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Her Deeds Give Her a Shot at State Monopoly Crown

Times Staff Writer

As tournaments go, the finals of the one held recently at Sherman Oaks Fashion Square attracted little attention.

Every now and then, a curious shopper stopped for a minute or two to watch the six players roll dice and move their game pieces around a board on a table in the middle of the shopping center. Otherwise, most people hurried on their way with only a glance toward the championship contest taking place.

But Monopoly isn’t exactly a spectator sport. And so intense were the players at buying property, making real estate trades and counting their money that they probably wouldn’t have noticed a cheering section had there been one.

Palm Springs Trip

In the end, Marla Boarini, 39, of Valencia, the only woman in the game, accumulated $12,242 in assets to win the tournament. She won a trip to Palm Springs and other prizes and a chance to compete for the state championship.

The players had been winners of semifinal games, said Michael R. Reilly, who stages the tournaments throughout the country for Parker Bros., Monopoly’s creator.

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Winners of several local tournaments will be rated by the assets they amass. The person with the highest total becomes the state champion and will be flown to Washington in September to compete in the national tournament.

The winner of the United States title will compete in a world tournament in 1988.

Strategic Moves

Early on in the 90-minute game, Boarini acquired Boardwalk and Park Place, the most expensive properties on the board. That feat probably won the game for her. The runner-up, John Smith of Sherman Oaks, landed on Park Place at one point and had to pay much of his remaining money to Boarini for rent. That left Boarini with more assets in money and real estate.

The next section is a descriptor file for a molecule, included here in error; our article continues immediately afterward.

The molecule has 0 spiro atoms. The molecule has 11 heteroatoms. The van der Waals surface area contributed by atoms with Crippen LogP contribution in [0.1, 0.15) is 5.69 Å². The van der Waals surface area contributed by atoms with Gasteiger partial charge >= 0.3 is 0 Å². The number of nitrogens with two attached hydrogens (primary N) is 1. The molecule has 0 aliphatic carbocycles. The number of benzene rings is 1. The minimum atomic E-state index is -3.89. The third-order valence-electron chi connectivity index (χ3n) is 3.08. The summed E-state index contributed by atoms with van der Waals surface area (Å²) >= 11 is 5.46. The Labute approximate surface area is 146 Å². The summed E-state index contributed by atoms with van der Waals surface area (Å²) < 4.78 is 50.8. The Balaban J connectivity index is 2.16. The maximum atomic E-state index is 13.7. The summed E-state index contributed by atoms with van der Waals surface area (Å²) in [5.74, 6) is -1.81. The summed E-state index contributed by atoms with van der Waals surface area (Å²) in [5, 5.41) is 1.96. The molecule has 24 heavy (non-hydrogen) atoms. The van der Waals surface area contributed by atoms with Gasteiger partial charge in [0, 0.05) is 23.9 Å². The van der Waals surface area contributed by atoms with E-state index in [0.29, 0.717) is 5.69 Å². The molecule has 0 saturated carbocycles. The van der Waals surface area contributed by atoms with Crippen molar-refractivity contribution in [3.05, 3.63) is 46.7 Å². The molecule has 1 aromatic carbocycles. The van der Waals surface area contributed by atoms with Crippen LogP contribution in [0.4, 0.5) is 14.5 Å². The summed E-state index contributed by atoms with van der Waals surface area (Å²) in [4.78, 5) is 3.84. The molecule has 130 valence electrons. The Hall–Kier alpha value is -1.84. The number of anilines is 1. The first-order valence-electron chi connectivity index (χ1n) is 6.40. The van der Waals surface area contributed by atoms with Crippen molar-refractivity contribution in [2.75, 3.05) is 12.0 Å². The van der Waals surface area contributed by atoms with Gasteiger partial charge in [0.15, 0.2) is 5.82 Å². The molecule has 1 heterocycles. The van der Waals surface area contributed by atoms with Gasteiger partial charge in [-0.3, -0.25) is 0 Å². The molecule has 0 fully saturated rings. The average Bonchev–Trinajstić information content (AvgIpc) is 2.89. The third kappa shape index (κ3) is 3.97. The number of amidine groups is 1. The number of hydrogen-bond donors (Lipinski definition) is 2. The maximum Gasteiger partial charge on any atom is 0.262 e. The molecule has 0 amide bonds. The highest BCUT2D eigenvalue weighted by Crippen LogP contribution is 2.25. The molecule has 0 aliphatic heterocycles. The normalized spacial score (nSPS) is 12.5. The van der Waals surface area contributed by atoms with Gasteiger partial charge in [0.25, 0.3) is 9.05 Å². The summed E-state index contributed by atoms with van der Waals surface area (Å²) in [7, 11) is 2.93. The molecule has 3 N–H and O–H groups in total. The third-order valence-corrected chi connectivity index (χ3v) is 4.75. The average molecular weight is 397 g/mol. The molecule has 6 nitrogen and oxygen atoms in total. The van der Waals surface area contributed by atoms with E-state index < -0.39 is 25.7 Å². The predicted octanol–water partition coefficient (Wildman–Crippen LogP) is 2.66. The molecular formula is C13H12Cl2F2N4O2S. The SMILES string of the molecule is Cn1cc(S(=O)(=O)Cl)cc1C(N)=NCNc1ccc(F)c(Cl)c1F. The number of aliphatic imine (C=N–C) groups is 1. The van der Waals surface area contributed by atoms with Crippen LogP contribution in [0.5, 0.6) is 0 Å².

Boarini, an electron microscope technician, said she hadn’t played Monopoly much in 15 years but that she remembered the game well from her teen-age years in Chicago.

“I used to play it day and night,” she said. “We used to have three games going at once. It was a lot of fun. Now, I have no one to play Monopoly with.”

Her husband and 7-year-old son, who stayed home, don’t play the game, Boarini said.

On a Lark

She said she entered the tournament “for the fun of it.”

Boarini and her opponents said they learned about the tournament in the newspaper.

Marty Rubins, 64, of Beverly Hills, the second runner-up, said if he had not made the finals, he would have gone on a nature walk, which he also read about in a newspaper.

None of the finalists professed to be experts at Monopoly.

“I used to play a lot when I was a kid, " said Carl Sanko, 32, of Mission Hills. “It was more luck than skill today. I was just unlucky.”

The other players were Mark Verahian, 15, of Studio City, and Snick Farkas, 34, of Sherman Oaks.

Verahian said he entered the tournament last year, but had little luck.

“I got farther this time, even though I went bankrupt,” he said.

Farkas was the first player to go broke.

“There was a whole bunch of trading going on because the property was all divided,” he said. “We were getting nowhere. And I made the worst of the deals.”

At the end of the 90 minutes, only Boarini, Rubins and Smith were left in the game.


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